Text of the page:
Anti-Aging: Educating Your Patients About The Skin
We know that cosmetic acupuncture works but what then? Education is a key part to the practice of Chinese medicine and when you practice cosmetic acupuncture, facial rejuvenation, etc., it is time talk about skin with your patients.
AAAOM: Facing An Ultimatum
On the heels of the growing discontent with leaders of the AAAOM, the Council of State Associations (CSA) recently took it upon themselves to present the organization with an ultimatum: for all board members to resign from the board and turn the organization over to the CSA or they will proceed on their own to become the primary representative of the AOM profession.
We Get Letters & E-Mail
Shouldn't the Pentagon Know More About Chiropractic Care? Office Flow: Have You Reviewed the Patient Experience Lately? Let's Stop Confusing the Public About Chiropractic; Cutting Down the Cherry Tree.
Revisiting the Neurological Exam
In spinal trauma or disease, the neurological exam chiefly aims to determine whether one (or more) of three basic neurological conditions is present: myelopathy, radiculopathy and peripheral nerve disorder.
Chiropractic Management of Sports-Related Tendinopathy
Tendinopathy is increasing in prevalence and accounts for a substantial percentage of sports injuries. Despite the magnitude of the disorder, research on chiropractic treatment is limited.
Enhancing TCM with Enzymes
Herbal formulations are an integral component for most Traditional Chinese Medicine (TCM) practitioners. One of the best ways to enhance their effectiveness is the addition of plant-based enzymes.
Are You Driving Patients Toward Dependence on Big Pharma?
Over the years I have had the opportunity to talk to doctors of chiropractic about health promotion, wellness and preventive care in chiropractic practice.
October, 2003, Vol. 03, Issue 10
Massage in the States: An Updated Look at the Data
By John Fred Spack, LMT
I have recalculated massage therapist densities based on new census and circulation data. My report on data last year appeared as a letter to the editor several months ago in Massage Today (www.massagetoday.com/archives/2002/11/16.html).The new figures show a continuation of last year's trend. These data are drawn from the July 1, 2002, United States Census Estimate for Total State Populations, and the June 2003 circulation reported by state for massage therapists in Massage Today, a publication of MPA Media.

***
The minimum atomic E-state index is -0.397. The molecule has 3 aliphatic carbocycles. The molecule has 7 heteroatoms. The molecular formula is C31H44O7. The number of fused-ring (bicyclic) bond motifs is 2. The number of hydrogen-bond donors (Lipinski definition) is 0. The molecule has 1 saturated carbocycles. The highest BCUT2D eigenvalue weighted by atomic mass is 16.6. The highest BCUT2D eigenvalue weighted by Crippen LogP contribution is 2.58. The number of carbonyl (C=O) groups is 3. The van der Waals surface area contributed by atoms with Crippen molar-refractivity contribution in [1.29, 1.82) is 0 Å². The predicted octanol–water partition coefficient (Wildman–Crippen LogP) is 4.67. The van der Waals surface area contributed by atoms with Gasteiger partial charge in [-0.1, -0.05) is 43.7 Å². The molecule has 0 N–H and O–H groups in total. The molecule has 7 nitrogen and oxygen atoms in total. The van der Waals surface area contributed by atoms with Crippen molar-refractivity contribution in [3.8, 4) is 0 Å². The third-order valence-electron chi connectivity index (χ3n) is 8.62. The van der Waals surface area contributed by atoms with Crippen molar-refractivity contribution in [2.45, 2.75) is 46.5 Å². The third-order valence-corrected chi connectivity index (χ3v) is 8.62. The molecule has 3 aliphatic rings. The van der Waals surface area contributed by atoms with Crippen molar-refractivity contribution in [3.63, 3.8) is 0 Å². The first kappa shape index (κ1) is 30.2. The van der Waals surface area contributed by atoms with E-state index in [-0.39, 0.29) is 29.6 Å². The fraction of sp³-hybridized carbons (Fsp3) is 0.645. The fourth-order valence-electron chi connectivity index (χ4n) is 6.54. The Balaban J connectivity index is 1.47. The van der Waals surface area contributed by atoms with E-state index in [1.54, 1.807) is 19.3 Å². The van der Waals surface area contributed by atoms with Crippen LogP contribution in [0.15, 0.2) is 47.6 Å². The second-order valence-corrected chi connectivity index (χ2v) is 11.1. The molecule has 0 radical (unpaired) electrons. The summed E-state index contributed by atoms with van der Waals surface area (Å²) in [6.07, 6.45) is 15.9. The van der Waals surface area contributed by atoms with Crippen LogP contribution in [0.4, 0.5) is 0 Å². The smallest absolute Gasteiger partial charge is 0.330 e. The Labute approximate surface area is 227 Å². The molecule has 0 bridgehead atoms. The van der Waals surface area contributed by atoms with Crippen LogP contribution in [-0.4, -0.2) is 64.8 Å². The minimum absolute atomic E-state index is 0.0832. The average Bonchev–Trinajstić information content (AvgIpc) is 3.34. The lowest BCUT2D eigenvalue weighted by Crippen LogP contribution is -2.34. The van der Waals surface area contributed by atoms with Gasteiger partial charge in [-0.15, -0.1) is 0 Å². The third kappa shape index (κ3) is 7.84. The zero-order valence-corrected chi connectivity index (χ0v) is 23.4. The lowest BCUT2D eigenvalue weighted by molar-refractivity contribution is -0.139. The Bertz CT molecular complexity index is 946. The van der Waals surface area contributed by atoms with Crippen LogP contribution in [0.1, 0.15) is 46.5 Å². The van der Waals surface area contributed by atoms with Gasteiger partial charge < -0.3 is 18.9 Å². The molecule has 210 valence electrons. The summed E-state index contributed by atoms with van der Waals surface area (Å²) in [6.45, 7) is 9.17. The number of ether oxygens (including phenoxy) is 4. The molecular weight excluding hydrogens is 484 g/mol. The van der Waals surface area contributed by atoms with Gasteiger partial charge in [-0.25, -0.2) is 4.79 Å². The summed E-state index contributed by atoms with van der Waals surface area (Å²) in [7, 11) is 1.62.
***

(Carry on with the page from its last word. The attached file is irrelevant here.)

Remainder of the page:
Use caution when quoting these statistics. In conducting this research, it was unknown how Massage Today obtains its circulation mailing addresses, and whether the state-by-state breakdown bears a fair resemblance to the actual number of practitioners in a given state. Moreover, there is a small discrepancy in comparing 2002 estimates of population with 2003 circulation figures, which have been changing almost monthly. The census data used here did not account for state-to-state variations, which may occur in prospective massage therapy numbers. For instance, the data do not eliminate prisoners, members of the armed services abroad, or infants. Neither do the figures used show variations in concentrations of ethnic minorities, which may represent new opportunities for market penetration.
Density was determined by finding the ratio of total state population to total circulation of Massage Today in that state. A low figure may be interpreted as beneficial, meaning there are fewer members of the public apportioned to the services of one massage therapist. Per capita was determined as the reciprocal ratio: A high figure here equates to a low density, meaning there are more massage therapists as a portion of the population.
A nonregulating state was defined as a state that does not yet issue certificates for title use or licenses for practice. Twenty-one states were counted as nonregulating, including Kentucky; Illinois; New Jersey; and Arizona, where laws have passed, but are not yet implemented. Thirty jurisdictions were classified as regulating states, almost all of which are licensing states in the traditional sense of that term. Of the 14 states with the lowest density, all are licensing states. Many of these administer the oldest regulatory programs in the country. Of the 14 states with the highest density, eight are nonregulating states.